Kenya, Uganda in tussle over Migingo island

Saturday November 22 2008
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A fisherman on Lake Victoria. Photo/FILE

Barely an acre in size, the rocky Migingo Island in Lake Victoria is at the centre of a regional row pitting Kenya against Uganda.

While Kenya maintains that the small island belongs to it, the Ugandan flag has been flying on its territory for some time now.

The simmering dispute over the island burst into the open with the eviction of some 400 Kenyan fishermen from the island, for apparently refusing to part with a Ksh50,000 ($649) “annual operation fee” that was being demanded by Ugandan authorities.

Before the dust could settle, the Ugandan authorities struck again, as 15 fishermen from the neighbouring Muhuru and Karungu beaches were arrested by the country’s marine police.

They were later freed upon the intervention of a high-powered Kenya delegation that travelled to Uganda.

A flurry of diplomatic activity has been going on between the two countries in a bid to resolve the dispute. Kenya has even formed an inter-ministerial team to champion the reclamation of the island from Uganda.


Kenyan Fisheries Development Minister Dr Paul Otuoma his ministry is jointly addressing the issue with the Ministries of Foreign Affairs, East African Community and Internal Security and Provincial Administration.

He says that although it is clear that the island belongs to Kenya, an amicable solution is called for, “in the spirit of the East African Community.”

Nyanza Provincial Commissioner Paul Olando said official records, maps and information from informed sources have confirmed that the island belongs to Kenya.

“It is on the Kenyan side of the international boundary of the lake but we are handling the matter peacefully and amicably in accordance with protocol,” he added.

Environmental activist Okoth Mireri of the Friends of Lake Victoria lobby group, who grew up in the area, concurs that the island is indeed on Kenyan soil.

“For as long as I can remember, it was a Kenyan island,” he said.

Mr Olando says that he had visited the island to assess the situation and had briefed the Permanent Secretary in charge of Internal Security.

“The island is heavily populated with unhygienic living conditions,” he added.

It boasts a myriad makeshift mabati structures operating as shops, hotels, bars and lodgings.

Dr Otuoma said it was possible that the conflict was not territorial, but a scramble for resources.

Mr Mireri also felt that the dwindling Nile perch stocks in the lake could be the reason behind the conflict.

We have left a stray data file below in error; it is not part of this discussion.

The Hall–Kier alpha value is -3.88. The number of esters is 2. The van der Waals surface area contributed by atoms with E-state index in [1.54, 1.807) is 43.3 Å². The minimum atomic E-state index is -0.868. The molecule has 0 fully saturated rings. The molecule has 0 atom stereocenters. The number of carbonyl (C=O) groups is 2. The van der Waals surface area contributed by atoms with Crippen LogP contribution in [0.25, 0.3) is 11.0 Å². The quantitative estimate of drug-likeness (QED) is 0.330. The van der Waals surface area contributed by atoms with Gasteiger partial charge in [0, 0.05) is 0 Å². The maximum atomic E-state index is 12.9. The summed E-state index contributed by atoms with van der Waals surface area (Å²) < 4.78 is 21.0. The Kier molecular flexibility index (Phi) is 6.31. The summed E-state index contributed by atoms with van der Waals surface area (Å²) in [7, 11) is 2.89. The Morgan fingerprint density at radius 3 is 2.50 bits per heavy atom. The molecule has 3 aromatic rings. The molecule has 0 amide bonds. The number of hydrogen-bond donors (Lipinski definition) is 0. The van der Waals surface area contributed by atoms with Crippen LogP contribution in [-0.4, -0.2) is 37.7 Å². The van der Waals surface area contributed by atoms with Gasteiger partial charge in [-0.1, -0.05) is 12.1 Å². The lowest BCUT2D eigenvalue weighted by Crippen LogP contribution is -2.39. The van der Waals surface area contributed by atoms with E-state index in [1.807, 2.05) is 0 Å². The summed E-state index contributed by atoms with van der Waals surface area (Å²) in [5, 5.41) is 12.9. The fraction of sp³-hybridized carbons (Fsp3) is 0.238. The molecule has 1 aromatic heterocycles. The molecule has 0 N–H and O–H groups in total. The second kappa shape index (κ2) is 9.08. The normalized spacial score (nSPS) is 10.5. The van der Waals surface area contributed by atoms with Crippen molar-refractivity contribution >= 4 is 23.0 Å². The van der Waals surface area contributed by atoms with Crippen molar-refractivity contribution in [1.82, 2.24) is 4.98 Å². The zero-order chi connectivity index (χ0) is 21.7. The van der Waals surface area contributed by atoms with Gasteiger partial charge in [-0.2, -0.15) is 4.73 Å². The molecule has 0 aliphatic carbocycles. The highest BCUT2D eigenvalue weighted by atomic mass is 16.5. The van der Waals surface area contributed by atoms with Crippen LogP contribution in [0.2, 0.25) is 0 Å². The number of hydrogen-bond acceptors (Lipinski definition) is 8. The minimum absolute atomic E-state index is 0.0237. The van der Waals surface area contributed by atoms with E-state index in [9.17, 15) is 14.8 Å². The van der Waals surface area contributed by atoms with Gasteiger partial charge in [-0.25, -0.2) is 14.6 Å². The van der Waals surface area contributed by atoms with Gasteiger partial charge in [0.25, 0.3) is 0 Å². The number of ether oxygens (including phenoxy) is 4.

Mr Mireri traced the genesis of the conflict over the island to settlement of fishermen on islands in Lake Victoria.

In the past, he said, the island was most bush, without human settlement, but this has gradually changed.

“Settlement on the islands is responsible for the emergence of the debate over the ownership of Migingo,” he added.

However, Mr Mireri said the conflict over the island is misplaced.

He said that, rather than squabbling over who owns which island, the riparian countries should instead focus on improving water resource management for their mutual benefit. The fish in the lake, he argued, knows no boundaries.

Conflicts over fishing grounds have continued to rage around the lake with regular incidents of Kenyan fishermen being arrested by Ugandan and Tanzanian authorities ostensibly for trespassing.

Dr Otuoma said the government is developing a set of guidelines to guide the exploitation of such resources.

The regulations, he added, are contained in the fisheries policy that is currently at Cabinet sub-committee stage.

“We have developed ways of managing shared resources to avoid conflicts in future,” he said.

The policy, Dr Otuoma said, would also gazette fish landing sites, with the help of beach management units to aid management and provision of infrastructure.

He said his ministry will co-operate with countries with which it shares water bodies through organisations such as the Lake Victoria Fisheries Organisation (LVFO).

At a recent conference in Kampala, Uganda, the LVFO Council of Ministers resolved to support the initiatives that are working towards addressing the root cause of such trans-boundary conflicts.

In a joint communiqué issued at the end of the conference, and signed by ministers responsible for fisheries in the three East African countries, the council called for the creation of a mechanism to resolve fishing conflicts.

It also wants mechanisms to be developed for exploitation and management of the shared resource, including limitation of access and use of user rights.

Dr Otuoma says that scientific evidence has shown that all portions of a water body were important for the lake’s ecology.

“We have gazette 93 breeding sites on the Kenyan side of Lake Victoria,” the minister says.

In Mr Mireri’s opinion, the question of conflicts over fishing grounds would be solved once and for all if the East African Community stepped in.

“The community should look at Lake Victoria as a shared resource and not as a portion of the countries that share it,” he says.

Surveyors from the two countries are expected to help in determining who owns the island.

Meanwhile, a joint beach management unit with representation from both countries has been established at Migingo Island, to address among other issues, setting agreeable levies.